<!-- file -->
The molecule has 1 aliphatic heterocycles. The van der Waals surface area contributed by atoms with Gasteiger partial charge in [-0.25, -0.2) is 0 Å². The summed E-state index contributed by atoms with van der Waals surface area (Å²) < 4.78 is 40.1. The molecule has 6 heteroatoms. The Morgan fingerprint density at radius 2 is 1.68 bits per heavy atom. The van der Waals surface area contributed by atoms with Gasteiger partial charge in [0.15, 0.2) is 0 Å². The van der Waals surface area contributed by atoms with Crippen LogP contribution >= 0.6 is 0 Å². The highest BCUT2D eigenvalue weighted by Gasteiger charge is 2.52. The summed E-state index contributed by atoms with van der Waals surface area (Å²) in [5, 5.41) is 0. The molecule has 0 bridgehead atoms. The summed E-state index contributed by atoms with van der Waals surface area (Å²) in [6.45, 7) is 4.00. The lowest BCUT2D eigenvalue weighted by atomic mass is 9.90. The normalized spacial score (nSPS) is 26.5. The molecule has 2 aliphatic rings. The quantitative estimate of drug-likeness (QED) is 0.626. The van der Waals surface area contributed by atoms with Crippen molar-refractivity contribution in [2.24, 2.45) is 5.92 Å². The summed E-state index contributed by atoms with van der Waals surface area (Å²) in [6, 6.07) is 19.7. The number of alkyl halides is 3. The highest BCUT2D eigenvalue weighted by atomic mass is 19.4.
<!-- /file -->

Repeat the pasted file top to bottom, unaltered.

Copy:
The molecule has 1 aliphatic heterocycles. The van der Waals surface area contributed by atoms with Gasteiger partial charge in [-0.25, -0.2) is 0 Å². The summed E-state index contributed by atoms with van der Waals surface area (Å²) < 4.78 is 40.1. The molecule has 6 heteroatoms. The Morgan fingerprint density at radius 2 is 1.68 bits per heavy atom. The van der Waals surface area contributed by atoms with Gasteiger partial charge in [0.15, 0.2) is 0 Å². The van der Waals surface area contributed by atoms with Crippen LogP contribution >= 0.6 is 0 Å². The highest BCUT2D eigenvalue weighted by Gasteiger charge is 2.52. The summed E-state index contributed by atoms with van der Waals surface area (Å²) in [5, 5.41) is 0. The molecule has 0 bridgehead atoms. The summed E-state index contributed by atoms with van der Waals surface area (Å²) in [6.45, 7) is 4.00. The lowest BCUT2D eigenvalue weighted by atomic mass is 9.90. The normalized spacial score (nSPS) is 26.5. The molecule has 2 aliphatic rings. The quantitative estimate of drug-likeness (QED) is 0.626. The van der Waals surface area contributed by atoms with Crippen molar-refractivity contribution in [2.24, 2.45) is 5.92 Å². The summed E-state index contributed by atoms with van der Waals surface area (Å²) in [6, 6.07) is 19.7. The number of alkyl halides is 3. The highest BCUT2D eigenvalue weighted by atomic mass is 19.4.